Bachelard, Cassirer and Early Interdisciplinary Humanities

Maria-Ana Tupan

Prof. Dr. Habil., Philology, Doctoral School, Department of Philology and History, Alba Iulia University, Alba Iulia, Romania. Email:

Volume 8, Number 4, 2016 I Full Text PDF

DOI: 10.21659/rupkatha.v8n4.03

Received November 19, 2016; Revised December 15, 2016; Accepted December 30, 2016; Published January 14, 2017


Interdisciplinarity is “the ideal entry point into one of today’s most heated critical debates” reads the back blurb of the book published by Joe Moran at the beginning of the twenty-first century (Routledge, 2002). How old was actually the “New Critical Idiom” in the philosophy of cultural representation is the question the present paper is trying to answer.  We are travelling back in time to the point where aesthetics, poetics or art theory extended to include domains that Immanuel Kant had placed on the other side of the disciplinary divide: physics, algebra, geometry. The rise of a meta theory for disciplinary interfaces is related to the writings of Gaston Bachelard and Ernst Cassirer, who were sensitive to radical shifts in contemporary thought: the former responded to the rise of postformal thought (the logique du contradictoire, or polyvalent logic, informing the quantum superposition of states), while the latter took over from Felix Klein’s invariant theory the model of a unified frame for symbolic representation which rendered possible correlations across disciplinary fields and the coming together of the multiple languages of mythology, religion, science and art.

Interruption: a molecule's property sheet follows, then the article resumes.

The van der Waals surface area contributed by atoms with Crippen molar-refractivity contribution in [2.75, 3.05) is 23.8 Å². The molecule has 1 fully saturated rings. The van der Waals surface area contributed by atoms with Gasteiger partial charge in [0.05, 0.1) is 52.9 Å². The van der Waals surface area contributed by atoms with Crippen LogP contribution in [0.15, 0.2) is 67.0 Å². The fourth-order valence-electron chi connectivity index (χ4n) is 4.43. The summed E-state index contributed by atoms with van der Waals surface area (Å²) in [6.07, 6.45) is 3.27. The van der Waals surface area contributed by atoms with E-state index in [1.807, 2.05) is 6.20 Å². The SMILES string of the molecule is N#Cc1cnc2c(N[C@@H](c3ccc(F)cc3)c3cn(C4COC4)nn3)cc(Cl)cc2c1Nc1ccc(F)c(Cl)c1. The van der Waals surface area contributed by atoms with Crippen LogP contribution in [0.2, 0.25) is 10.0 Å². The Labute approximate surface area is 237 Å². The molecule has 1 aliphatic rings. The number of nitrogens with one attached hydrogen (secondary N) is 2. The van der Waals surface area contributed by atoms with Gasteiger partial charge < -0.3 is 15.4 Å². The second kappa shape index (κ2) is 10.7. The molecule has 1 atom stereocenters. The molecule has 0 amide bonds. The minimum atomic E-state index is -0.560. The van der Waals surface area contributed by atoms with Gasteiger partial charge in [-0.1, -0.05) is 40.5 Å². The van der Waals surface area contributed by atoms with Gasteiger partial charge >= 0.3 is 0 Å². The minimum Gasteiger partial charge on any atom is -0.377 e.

Keywords:  Interdisciplinarity, the New Critical Idiom, cultural representation, disciplinary reconfiguration, postformal thought.

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